Is Paul Pierce or Kevin Garnett More Critical to Boston Celtics' Playoff Push?

Michael PinaFeatured ColumnistMarch 20, 2013

Jan 27, 2013; Boston, MA, USA; Boston Celtics power forward Jared Sullinger (7), power forward Kevin Garnett (5) and small forward Paul Pierce (left) celebrate during the first half of a game against the Miami Heat at TD Garden.  Mandatory Credit: Mark L. Baer-USA TODAY Sports

Paul Pierce and Kevin Garnett are unquestionably the two best players on the Boston Celtics now that Rajon Rondo is unavailable. Both are consistent, smart, battle-tested and in complete control of both their own strengths and weaknesses.

Despite their advanced age, both play at an All-Star level night after night and are in the conversation as best players at their respective positions.

Before weighing Garnett's value against Pierce's, it should be said that if the Celtics lost either to injury, they'd almost certainly turn into first-round fodder. Here's a look at which player is more treasured by Boston, albeit with the slightest margin possible.

Without drowning in a deep pool of digits and decimal points, the easiest way to measure an NBA player's contextual importance is done by taking a look at how their team does on a per possession basis with them on and off the court.

Unsurprisingly, the numbers indicate both Paul Pierce and Kevin Garnett are vital to the Celtics success. Shocker.

This season, Boston's offense averages 97.3 points per 100 possessions with Pierce on the bench and 102.0 with him on the floor, according to Defensively, Pierce's on/off numbers are basically negligible, with the Celtics allowing about one fewer point per 100 possessions with him on the court as opposed to off.

Pierce's impact on the offense is obviously large. Whether dribbling the ball or curling around a pin-down screen, he draws a sizable amount of the opposing team's attention on just about every possession, and the result is an ability to set up teammates repeatedly in half-court sets when things have fallen stale.

Against the Miami Heat on Monday night, he was the primary distributor on a majority of Jeff Green's open jumpers, and it was Pierce who threw a cross-court dart to Avery Bradley for a crucial corner three to give Boston a two-point lead late in the game.

Conversely, Garnett's impact is rightfully attributed to the defensive end. When he's on the court, the Celtics are basically impossible to score on; they allow 6.8 more points per 100 possessions when he's off the court than when he's on. That's basically the difference between a below average defense and being ranked second best in the league.

On his own, Garnett is one of the most disruptive pick-and-roll defenders in NBA history—even if his speed and quickness aren't what they were five years ago, he's still one of the best in the league at hedging, sagging, corralling ball-handlers and switching back to a rolling big.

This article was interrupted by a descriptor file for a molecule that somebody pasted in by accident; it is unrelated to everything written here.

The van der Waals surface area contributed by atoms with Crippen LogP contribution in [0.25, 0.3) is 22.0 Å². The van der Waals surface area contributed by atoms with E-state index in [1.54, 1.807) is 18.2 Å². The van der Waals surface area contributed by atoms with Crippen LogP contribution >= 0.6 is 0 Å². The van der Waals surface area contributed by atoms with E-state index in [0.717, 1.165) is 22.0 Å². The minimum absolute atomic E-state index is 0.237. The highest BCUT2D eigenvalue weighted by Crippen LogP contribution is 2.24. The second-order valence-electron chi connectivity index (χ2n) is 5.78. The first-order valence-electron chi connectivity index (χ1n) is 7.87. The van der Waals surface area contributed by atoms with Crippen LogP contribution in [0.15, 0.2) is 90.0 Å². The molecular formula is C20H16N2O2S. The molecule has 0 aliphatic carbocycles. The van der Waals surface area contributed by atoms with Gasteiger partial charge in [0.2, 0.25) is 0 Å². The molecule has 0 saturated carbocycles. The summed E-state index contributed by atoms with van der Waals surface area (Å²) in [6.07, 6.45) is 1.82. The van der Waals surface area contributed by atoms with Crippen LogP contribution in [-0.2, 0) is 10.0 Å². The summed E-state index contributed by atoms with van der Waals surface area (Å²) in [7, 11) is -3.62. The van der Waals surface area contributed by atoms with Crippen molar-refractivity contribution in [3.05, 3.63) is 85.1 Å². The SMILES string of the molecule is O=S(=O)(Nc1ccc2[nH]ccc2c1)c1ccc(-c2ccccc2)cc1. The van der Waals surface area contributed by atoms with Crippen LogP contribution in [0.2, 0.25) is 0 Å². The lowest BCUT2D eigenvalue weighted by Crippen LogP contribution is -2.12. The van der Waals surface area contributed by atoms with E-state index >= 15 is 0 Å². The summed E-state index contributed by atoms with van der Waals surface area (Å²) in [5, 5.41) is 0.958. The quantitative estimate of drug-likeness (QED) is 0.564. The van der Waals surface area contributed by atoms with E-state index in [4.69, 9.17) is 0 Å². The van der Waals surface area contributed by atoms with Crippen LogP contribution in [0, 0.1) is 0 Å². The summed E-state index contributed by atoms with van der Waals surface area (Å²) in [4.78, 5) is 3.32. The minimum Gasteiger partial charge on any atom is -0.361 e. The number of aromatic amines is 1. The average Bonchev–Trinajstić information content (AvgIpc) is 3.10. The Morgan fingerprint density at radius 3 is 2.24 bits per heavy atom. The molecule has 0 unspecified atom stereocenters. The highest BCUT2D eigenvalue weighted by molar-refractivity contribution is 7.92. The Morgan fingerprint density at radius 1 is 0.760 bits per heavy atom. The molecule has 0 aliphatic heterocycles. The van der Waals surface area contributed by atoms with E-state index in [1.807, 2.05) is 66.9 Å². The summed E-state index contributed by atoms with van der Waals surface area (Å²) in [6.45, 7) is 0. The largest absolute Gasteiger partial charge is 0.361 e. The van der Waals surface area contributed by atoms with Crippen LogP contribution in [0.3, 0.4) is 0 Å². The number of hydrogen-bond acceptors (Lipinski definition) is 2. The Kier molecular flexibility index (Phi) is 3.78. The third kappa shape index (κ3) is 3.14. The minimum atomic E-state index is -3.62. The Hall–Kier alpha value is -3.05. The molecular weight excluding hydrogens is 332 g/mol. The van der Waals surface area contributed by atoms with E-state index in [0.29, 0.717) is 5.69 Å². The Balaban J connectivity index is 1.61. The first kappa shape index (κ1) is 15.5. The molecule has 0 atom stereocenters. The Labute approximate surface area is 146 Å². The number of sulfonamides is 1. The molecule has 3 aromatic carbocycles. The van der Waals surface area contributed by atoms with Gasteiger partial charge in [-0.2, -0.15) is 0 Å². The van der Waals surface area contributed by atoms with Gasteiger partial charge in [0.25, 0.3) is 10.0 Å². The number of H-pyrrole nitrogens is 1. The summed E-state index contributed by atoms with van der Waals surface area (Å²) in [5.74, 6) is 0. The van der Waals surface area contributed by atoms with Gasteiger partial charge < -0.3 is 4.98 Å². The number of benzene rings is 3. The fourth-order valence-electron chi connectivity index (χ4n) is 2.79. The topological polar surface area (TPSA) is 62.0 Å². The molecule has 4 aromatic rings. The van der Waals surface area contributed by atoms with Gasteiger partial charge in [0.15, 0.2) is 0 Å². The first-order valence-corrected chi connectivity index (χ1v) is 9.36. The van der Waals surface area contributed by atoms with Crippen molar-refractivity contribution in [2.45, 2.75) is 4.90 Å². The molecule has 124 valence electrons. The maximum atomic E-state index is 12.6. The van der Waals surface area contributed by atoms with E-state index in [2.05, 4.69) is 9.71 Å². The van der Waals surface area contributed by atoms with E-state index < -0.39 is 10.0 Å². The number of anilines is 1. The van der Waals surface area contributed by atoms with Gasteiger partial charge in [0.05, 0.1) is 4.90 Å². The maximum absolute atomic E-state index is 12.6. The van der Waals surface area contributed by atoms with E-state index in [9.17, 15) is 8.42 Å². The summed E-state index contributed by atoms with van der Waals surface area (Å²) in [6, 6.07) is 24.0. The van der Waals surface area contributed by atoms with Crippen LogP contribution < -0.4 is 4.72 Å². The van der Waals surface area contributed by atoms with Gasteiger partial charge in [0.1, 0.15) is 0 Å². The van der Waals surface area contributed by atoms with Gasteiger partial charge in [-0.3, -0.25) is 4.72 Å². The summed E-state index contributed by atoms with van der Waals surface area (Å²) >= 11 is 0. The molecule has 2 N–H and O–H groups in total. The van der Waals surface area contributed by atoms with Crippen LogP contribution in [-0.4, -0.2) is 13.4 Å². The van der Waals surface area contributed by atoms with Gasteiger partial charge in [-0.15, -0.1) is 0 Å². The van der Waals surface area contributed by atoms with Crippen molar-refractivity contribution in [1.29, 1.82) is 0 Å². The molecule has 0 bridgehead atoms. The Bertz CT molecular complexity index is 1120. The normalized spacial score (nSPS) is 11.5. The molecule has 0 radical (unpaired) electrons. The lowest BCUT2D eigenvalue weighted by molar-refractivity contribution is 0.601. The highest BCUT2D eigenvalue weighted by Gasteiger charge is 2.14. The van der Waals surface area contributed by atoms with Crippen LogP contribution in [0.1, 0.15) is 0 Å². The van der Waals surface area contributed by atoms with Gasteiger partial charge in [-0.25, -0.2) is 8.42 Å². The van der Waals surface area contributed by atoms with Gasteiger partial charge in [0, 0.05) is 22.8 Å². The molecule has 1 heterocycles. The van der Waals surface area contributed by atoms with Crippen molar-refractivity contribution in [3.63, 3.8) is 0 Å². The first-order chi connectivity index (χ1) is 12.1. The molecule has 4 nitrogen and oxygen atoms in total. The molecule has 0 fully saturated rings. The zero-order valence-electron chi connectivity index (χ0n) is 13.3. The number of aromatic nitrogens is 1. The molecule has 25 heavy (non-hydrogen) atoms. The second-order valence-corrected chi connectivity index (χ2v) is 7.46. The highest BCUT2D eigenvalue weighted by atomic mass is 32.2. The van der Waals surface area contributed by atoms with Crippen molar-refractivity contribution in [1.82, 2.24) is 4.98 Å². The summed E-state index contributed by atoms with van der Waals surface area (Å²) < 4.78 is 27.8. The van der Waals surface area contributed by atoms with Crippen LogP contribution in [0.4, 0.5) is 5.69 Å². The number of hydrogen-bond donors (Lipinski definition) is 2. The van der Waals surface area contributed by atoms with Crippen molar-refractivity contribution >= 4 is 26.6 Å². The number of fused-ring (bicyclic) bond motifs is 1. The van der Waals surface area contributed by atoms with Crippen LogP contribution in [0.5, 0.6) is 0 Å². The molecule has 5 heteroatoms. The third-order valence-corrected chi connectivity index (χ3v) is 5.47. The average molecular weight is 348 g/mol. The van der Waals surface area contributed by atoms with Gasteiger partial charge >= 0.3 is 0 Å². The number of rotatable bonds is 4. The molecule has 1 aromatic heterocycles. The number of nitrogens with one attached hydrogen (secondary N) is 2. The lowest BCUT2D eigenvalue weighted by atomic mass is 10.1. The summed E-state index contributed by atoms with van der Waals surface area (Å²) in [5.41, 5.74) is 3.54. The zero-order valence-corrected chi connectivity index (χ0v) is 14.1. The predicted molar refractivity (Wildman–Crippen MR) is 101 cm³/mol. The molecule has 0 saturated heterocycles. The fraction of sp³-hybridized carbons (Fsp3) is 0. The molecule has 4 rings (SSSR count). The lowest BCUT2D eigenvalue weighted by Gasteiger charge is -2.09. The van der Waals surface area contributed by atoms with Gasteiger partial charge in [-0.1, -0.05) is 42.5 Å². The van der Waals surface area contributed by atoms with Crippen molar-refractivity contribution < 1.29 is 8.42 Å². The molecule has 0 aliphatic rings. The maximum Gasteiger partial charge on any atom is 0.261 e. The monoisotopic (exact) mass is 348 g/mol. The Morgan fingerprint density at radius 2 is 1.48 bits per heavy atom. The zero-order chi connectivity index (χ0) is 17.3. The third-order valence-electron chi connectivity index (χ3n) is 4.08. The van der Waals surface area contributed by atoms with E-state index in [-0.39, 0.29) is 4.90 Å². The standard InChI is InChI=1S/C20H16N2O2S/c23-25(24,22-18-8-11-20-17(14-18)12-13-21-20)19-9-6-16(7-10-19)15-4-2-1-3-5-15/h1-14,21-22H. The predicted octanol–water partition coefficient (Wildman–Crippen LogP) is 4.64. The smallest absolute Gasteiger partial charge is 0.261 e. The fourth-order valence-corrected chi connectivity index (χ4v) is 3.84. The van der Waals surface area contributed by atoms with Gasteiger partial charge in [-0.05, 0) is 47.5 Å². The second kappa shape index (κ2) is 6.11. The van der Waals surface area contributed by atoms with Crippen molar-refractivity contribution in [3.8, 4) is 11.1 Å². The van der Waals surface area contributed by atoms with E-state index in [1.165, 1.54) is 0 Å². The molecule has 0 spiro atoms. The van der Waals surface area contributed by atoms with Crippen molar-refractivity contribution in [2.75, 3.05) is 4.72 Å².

He's also Boston's best rebounder and as crucial as anyone on the roster at fortifying their trend setting strong-side zone scheme. Garnett leads the team in rebounds per game, blocks per game and is second in points per game, according to

On offense his elite ability to knock down mid-range jumpers opens up the floor for everybody else, especially out of pick-and-pop situations with the likes of Jason Terry, Avery Bradley and Pierce. And his passing ability from the high post remains a lethal weapon opposing defenses constantly struggle with. 

Going to Garnett in the post isn't as common as it once was, but he's still more than a handful with his back to the basket. The high release on his turnaround jumper makes it one of the most difficult shots to block in basketball history, and this season more than ever he's utilized nifty tricks—such as a fundamentally sound up-and-under—in the low post. 

Here's Garnett's heat map, courtesy of


When Rondo went down with an injury, it was widely thought that Pierce would step up and dominate Boston's offense. According to the numbers, this hasn't happened, as the Celtics have become more of a transition-based offense that looks for the open shot no matter who's taking it.

According to, Pierce's usage percentage since the All-Star break is actually 1.1 percent lower than what it was before. He's still an important part of Boston's ball movement and half-court offense (especially his pick-and-roll with Terry), but Doc Rivers hasn't nearly relied on him as much as some figured he would.

On the other hand, Garnett's work on the defensive end can't be replaced. He's in line to make the 13th All-Defensive team of his Hall of Fame career. Opponents score 89.4 points per 48 minutes with him on the court, and 99.0 when he takes a seat. 

Picking either Garnett or Pierce as the more critical piece in Boston's playoff run would be like asking someone if they'd rather go without food or water for the next six months. But for the past few years, Garnett's humongous influence on the defensive end has been Boston's most invaluable commodity. Until he retires, that isn't likely to change.

He's the one they desperately need.